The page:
On 21st December 2010 the Court of Appeal handed down judgment in the Safeway Stores Limited v Twigger case. The Court found in favour of the defendant directors and rejected Safeway’s claim that they were entitled to claim indemnity for a breach of section 31 of the Competition Act 1998.
The more general question as to the circumstances in which it may be possible to seek indemnity in respect of fines and penalties (which I have also discussed in an earlier blog) is still, to some extent, left open.
You will remember that this case arises out of an Office of Fair Trading (OFT) investigation into various marketing practices undertaken by a number of supermarkets, including Safeway (now part of the Morrisons Group). The OFT alleged that these practices amounted to a breach of the prohibition against distortion of competition within the UK under the Competition Act 1998.
Safeway and the OFT entered into a ‘fast track’ agreement under which Safeway admitted breaches of the Competition Act through the repeated exchange and disclosure of commercially sensitive retail pricing information. Although the exact size of the penalty which the OFT will impose is unclear, the amount is likely to exceed £10,000,000.
Safeway brought proceedings for breach of employment contract, breach of fiduciary duty and negligence against eight former employees of the Safeway Group, including the former chairman and four individuals who were directors.
The defendants applied to strike out a claim against them arguing that it was barred as a matter of public policy because it infringed the “ex turpi causa non oritur actio” principle. This is a rule of public policy which means that a person (in this case Safeway) who commits an illegal or unlawful act cannot maintain an action for indemnity against the liability which results from the act.
The Decision at First Instance
At first instance Flaux J. (the Commercial Court) declined to strike out the claim on the basis that there was no evidence that Safeway was primarily liable for the relevant breaches of the Competition Act in the sense that it had committed the offence itself or expressly authorised its commission through its board of directors or through its shareholders acting in general meeting.
Flaux J. also declined to strike out the claim on the basis that there was no clear rule of English public policy to the effect that where a fine or penalty is levied in the absence of personal negligence or fault, a subsequent attempt to recover insurance or indemnity is not permitted by virtue of the ex turpi principle.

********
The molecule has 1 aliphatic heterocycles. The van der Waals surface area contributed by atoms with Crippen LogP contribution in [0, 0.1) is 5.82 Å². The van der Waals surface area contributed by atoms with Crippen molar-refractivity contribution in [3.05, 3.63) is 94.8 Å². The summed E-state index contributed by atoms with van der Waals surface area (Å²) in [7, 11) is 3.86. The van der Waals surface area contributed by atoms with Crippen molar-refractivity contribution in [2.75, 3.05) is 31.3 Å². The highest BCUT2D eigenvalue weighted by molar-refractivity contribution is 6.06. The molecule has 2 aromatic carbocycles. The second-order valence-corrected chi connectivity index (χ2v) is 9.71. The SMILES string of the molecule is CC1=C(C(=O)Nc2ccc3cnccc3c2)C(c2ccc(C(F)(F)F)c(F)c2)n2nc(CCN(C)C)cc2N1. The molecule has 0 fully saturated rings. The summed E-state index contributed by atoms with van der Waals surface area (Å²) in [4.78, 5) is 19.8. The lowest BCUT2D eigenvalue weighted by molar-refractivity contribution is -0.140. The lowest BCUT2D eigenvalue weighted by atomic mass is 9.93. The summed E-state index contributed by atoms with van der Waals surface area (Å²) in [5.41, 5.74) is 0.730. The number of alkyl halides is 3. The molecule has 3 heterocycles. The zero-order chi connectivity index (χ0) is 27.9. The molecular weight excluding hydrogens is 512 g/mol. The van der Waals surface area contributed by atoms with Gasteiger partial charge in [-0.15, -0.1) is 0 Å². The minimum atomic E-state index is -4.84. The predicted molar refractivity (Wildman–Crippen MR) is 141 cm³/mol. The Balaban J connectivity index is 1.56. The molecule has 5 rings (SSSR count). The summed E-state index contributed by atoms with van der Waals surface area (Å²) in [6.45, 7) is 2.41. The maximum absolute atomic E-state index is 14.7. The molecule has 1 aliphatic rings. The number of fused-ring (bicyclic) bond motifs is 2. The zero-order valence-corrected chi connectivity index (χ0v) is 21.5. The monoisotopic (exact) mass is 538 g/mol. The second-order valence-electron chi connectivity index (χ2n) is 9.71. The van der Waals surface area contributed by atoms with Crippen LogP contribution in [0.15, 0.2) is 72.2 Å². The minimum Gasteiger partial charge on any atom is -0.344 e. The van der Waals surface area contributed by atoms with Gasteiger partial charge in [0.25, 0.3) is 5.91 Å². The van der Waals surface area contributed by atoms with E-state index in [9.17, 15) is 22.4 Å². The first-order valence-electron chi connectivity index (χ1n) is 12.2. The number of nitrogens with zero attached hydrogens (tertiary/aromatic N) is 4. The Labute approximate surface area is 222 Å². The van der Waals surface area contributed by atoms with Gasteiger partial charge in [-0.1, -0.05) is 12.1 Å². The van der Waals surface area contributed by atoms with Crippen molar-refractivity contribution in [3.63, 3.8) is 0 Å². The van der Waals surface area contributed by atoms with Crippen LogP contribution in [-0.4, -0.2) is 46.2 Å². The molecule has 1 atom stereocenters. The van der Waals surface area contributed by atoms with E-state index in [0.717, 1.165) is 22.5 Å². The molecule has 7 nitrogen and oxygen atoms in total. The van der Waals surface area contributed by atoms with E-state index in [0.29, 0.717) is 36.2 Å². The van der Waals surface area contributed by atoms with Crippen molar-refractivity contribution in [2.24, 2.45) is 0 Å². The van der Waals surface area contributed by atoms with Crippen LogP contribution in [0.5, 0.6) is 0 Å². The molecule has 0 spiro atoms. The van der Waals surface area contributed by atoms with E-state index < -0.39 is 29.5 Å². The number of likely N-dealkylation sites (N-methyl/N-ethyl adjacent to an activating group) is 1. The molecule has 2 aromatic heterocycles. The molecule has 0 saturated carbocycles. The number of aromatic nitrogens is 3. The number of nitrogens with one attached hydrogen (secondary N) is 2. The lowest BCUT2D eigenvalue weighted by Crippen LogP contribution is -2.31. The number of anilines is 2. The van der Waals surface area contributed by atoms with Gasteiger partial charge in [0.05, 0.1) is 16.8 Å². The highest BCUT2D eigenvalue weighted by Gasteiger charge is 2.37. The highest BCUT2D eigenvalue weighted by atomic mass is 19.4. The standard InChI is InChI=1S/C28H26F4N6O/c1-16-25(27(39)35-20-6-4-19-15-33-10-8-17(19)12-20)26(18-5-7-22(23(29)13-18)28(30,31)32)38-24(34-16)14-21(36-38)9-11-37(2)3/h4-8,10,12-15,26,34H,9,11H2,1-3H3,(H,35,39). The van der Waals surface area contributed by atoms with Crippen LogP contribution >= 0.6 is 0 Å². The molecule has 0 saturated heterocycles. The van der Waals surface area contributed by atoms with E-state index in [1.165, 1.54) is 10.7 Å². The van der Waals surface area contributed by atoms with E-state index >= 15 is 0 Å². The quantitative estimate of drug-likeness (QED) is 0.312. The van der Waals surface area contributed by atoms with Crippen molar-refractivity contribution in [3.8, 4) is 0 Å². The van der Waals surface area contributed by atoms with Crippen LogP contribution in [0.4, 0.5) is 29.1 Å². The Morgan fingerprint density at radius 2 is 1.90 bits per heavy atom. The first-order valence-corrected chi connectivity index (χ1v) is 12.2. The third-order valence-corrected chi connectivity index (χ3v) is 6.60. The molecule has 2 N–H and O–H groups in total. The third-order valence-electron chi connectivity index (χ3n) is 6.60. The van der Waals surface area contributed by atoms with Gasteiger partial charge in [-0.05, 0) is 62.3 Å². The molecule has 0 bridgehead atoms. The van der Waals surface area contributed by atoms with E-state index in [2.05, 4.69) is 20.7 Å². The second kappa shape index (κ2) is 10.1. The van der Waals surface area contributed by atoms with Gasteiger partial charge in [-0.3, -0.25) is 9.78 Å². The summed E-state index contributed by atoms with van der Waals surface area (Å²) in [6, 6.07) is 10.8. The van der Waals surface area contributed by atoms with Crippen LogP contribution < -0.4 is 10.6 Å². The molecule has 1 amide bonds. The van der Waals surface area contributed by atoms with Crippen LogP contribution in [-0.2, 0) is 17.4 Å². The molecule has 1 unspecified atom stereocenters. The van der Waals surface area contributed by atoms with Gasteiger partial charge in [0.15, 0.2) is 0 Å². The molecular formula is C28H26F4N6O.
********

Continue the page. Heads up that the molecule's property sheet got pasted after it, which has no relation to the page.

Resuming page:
The Court of Appeal Judgment
In a short but unanimous judgment the Court of Appeal, in effect, side stepped many of the interesting and difficult questions associated with the circumstances in which individuals’ knowledge and actions are to be attributed to a corporate entity. It did so on the basis of the conclusion it reached that the only form of liability countenanced by the relevant provisions of the Competition Act was a personal one imposed on the undertaking itself.
In paragraph 23 of his judgement, Longmore L.J. said:
No one is liable for the penalty imposed by the Competition Act except the relevant undertaking. The liability is therefore personal to the undertaking. If there is a liability it cannot be imposed on any person other than the undertaking and the undertaking is personally liable for the infringement. If a penalty is imposed, it will only be because the undertaking itself has intentionally or negligently committed the infringement. In those circumstances it is the undertaking which is personally at fault (there can be no one else who is) and, once the maxim is engaged, the undertaking cannot say that it was not personally at fault in order to defeat the application of the maxim. The whole hypothesis of the undertaking’s liability is that it is personally at fault’
Doors Wide Open
The Court of Appeal decision clarifies the law to a limited degree where a statutory offence of which a corporation is guilty contains specific ingredients of either intent or negligence. In such cases, the ‘ex turpi’ maxim operates so as to prevent any claim for indemnity.
At least two important doors are left open by the Court of Appeal through which further attempts to pursue indemnity or recourse may be made in the future. The first relates to the engagement or otherwise of the ex turpi principle in the case of strict liability offences where there is no need to show negligence or intent on the part of the perpetrator of the crime.
The second door opens onto the possibility that recovery actions may still be brought by companies or individuals who or which have incurred a vicarious liability as opposed to a personal one. If the liability arises not because of the company’s own legal acts but by virtue of the illegal acts of its agents or employees, the outcome might well be different.
Although going some way towards clarifying English public policy in this important and interesting area, there is still plenty of uncertainty around. In particular, the extent to which fines and penalties are recoverable as a matter of English public policy remains a question which will have to be examined by reference to the specific ingredients of each offence.
Although Safeway applied to the Court of Appeal for leave to appeal, such leave was declined. It remains to be seen whether an application will be made to the Supreme Court for leave to appeal to it and, if so, whether each application is granted.